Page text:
‘The Team That Jack Built’ by Paul Rowan (1994)

The Team That Jack Built was first published in 1994 shortly following Ireland’s second appearance in the World Cup finals – a level Ireland have only once returned to.

This isn’t a book about Ireland’s performances in the three major tournaments that the team played during Jack Charlton’s reign.  Indeed, the actual games at Euro 88 are covered in less than a page. Instead is about the how – how did Ireland go from nearly-rans to qualifying for back to back World Cups.  The book is all the better for the focus on the off-field aspects.  The team that jack

Rowan recounts the series of managers who had led the Irish team prior to Charlton’s appointment and this third of the book was really interesting for me as someone who was too young to remember any of the pre-Charlton era. Rowan also entertainingly details the backroom shenanigans in the FAI.  The constant jolies to Poland, the bizarre voting process and the battles with the players over money and endorsement rights.   Rowan paints a picture of the FAI that is not flattering and will be depressingly familiar to Irish fans of any era.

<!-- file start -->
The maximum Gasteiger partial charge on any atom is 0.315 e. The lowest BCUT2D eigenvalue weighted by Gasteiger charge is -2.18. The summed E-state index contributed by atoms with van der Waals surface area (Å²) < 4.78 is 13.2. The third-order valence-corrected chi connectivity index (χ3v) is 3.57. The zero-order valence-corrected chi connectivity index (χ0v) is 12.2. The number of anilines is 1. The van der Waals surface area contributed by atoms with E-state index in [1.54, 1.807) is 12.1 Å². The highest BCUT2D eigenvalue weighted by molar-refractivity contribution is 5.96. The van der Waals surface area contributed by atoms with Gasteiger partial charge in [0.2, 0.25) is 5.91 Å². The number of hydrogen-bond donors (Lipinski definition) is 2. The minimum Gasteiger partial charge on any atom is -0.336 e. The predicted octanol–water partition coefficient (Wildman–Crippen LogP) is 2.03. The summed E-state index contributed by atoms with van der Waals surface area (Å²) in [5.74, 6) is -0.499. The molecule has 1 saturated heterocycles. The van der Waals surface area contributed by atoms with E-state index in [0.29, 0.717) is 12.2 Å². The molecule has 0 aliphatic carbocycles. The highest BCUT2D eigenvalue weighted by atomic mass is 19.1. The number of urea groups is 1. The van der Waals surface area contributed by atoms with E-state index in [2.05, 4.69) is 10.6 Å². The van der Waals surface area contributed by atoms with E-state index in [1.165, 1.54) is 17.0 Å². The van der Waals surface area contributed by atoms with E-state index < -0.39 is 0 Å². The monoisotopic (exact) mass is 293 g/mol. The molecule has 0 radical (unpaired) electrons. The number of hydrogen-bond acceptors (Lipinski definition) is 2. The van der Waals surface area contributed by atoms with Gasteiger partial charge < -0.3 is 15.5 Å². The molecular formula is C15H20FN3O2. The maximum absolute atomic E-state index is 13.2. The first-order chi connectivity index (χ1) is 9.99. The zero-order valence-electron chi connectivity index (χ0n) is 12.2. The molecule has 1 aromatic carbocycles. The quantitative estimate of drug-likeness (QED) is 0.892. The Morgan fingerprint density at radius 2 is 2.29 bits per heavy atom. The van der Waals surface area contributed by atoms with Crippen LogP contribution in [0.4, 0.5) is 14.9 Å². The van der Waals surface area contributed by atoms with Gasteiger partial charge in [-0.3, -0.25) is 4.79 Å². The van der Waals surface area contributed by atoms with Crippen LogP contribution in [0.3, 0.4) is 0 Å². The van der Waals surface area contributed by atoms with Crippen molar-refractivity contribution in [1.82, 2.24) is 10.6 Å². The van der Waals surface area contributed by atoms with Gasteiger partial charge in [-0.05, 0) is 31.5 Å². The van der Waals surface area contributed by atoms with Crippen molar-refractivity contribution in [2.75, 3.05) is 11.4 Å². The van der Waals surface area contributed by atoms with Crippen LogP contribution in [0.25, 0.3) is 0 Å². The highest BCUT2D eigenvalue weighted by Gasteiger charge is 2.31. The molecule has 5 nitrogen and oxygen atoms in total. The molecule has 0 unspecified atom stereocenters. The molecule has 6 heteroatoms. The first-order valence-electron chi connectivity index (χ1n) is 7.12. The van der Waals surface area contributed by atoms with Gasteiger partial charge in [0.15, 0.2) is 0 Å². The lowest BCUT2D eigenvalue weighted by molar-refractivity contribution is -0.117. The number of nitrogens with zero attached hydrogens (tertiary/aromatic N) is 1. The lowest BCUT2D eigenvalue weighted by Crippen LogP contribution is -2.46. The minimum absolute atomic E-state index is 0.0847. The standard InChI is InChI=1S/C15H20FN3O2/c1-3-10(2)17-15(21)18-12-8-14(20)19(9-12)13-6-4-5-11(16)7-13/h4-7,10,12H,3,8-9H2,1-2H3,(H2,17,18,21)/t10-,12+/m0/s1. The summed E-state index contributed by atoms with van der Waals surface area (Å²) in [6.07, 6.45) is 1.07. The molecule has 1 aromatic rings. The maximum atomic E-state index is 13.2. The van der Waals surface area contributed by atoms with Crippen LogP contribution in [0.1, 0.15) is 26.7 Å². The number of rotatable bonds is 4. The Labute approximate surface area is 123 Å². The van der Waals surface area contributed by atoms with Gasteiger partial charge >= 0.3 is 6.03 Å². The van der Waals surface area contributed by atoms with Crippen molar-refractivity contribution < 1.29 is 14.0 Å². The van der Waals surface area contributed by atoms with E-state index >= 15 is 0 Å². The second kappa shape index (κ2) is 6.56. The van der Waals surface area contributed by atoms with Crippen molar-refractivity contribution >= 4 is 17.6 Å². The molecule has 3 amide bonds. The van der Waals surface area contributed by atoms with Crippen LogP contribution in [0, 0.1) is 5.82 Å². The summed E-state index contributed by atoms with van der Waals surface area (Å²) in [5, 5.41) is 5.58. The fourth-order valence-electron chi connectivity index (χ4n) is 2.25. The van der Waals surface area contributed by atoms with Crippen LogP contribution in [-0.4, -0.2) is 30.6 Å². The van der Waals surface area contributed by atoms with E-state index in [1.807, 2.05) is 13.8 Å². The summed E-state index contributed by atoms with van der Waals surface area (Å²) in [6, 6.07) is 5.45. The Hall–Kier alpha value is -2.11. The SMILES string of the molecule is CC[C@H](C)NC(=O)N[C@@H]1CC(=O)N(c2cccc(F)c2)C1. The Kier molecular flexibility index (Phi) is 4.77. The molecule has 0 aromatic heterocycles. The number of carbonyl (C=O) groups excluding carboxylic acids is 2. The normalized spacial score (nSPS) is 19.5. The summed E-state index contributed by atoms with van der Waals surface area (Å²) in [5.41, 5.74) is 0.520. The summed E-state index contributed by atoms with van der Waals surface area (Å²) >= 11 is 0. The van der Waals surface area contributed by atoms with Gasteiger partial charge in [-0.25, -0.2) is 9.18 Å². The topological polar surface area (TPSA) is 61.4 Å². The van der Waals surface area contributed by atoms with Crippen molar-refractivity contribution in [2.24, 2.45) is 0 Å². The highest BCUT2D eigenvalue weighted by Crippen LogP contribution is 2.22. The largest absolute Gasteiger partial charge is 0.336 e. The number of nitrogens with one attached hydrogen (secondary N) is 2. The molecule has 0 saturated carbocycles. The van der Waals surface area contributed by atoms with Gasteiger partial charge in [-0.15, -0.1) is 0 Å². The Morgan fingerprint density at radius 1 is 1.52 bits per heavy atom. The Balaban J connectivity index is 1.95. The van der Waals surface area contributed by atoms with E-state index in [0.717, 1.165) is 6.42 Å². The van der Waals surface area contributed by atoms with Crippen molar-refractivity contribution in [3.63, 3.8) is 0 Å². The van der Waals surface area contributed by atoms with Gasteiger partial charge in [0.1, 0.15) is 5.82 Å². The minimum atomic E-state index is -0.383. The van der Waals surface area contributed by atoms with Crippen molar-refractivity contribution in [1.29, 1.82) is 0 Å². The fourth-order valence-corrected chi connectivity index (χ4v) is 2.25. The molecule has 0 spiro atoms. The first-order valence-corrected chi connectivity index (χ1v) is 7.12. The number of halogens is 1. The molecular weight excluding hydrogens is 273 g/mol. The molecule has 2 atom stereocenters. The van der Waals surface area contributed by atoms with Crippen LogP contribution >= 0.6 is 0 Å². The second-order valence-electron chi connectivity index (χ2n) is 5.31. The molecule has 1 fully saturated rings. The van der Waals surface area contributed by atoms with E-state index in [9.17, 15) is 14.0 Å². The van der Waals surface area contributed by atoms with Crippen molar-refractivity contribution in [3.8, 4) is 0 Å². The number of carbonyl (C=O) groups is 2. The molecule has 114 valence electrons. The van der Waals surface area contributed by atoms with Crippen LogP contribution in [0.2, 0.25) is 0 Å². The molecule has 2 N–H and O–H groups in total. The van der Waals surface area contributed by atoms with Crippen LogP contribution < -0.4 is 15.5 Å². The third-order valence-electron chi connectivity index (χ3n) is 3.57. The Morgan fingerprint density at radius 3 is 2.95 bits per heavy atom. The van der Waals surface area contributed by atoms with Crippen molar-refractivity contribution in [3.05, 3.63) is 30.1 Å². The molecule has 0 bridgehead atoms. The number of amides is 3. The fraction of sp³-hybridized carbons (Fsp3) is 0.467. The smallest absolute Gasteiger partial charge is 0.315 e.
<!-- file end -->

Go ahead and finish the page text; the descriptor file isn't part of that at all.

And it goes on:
The highlight of the book is when Rowan lets Charlton describe his tactical approach in his own words – its a great, simple overview of the style which brought great success while boring the rest of the world.

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The main issue addressed in the book is FIFAs laws of eligibility -allowing non-Irish-born players to qualify for the Irish team because Ireland was the birthplace of a parent or grandparent.  Rowan addresses the conflicting views that Ireland had (and largely still has) about our relationship with the Brits and the Irish diaspora that identifies as both British and Irish.  He doesn’t come down on either side – but it is interesting to see how open many of the players were about England being their first choice.  It remains a highly relevant issue when we see players like Jack Grealish switch back to England, and fans fretting over whether Declan Rice would follow suit.